In undergrad, classes and college life sucked up most of my time. Despite only living an hour from Kennedy Space Center, I found myself isolated from the “real world” of the industry, buried in books, studying for tests, and enjoying extracurricular clubs. This is how it should be, of course. But I was desperate for a connection with the industry I so deeply wanted to join. I latched on to every opportunity to meet professionals, but I didn’t know how to reach them. No one offered me a clear path to connect with people working in the field.

I continuously questioned my path, wanting to know if I should pursue becoming an academic or a research scientist or an engineer or a policy wonk or an educator or an astronaut. Without a means of connecting to the industry, I relied on professionals to reach out to find me until I got to grad school and the world opened up to me more and more.

A decade ago, I would have loved someone in the space industry to connect with me and tell me exactly what he/she does on a daily basis, what background is needed for the job, what exciting things I could get involved in, what some of the drawbacks were, what was important to focus on, and what wasn’t. I would have been saved from many anxious self-debates to know from people who have been there that it’s okay to question, to change my mind, and to go against the consensus, to follow my heart, to be true to myself and my passions regardless of what others think. I had to learn all this the hard way, as we all do.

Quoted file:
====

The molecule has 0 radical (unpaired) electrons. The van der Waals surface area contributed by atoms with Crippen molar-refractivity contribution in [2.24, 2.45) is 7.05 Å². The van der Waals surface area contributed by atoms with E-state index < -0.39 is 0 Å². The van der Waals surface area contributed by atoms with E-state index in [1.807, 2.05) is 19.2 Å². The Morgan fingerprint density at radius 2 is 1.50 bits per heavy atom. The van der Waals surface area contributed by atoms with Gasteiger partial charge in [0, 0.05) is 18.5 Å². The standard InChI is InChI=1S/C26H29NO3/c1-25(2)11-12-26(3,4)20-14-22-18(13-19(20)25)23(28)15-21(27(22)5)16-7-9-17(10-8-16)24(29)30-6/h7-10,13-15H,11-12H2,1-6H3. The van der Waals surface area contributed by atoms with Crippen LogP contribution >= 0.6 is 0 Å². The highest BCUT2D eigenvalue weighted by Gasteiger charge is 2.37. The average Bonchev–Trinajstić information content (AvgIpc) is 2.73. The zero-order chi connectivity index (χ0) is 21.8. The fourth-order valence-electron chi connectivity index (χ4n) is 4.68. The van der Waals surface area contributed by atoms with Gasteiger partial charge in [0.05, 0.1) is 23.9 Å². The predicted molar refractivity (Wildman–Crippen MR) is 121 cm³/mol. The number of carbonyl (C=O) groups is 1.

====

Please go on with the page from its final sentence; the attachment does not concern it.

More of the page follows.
I struggled with a lot of life’s transitions as a young adult: it’s okay to choose a major immediately in college even if you’re unsure, it’s okay to move away from a loved one for graduate school to put your education first, it’s okay to take a less common route, it’s okay to diverge from an advisor’s path for you, it’s okay to stand up for yourself and your values, it’s okay to drop out of a Ph.D. program when majority advice and the lure of being called doctor is strong, it’s okay to take risks, to not conform, to be girly in a male-dominated field, to stand tall when others swing at you, to put people and relationships first, to open one’s heart and share yourself with the world. It’s all okay.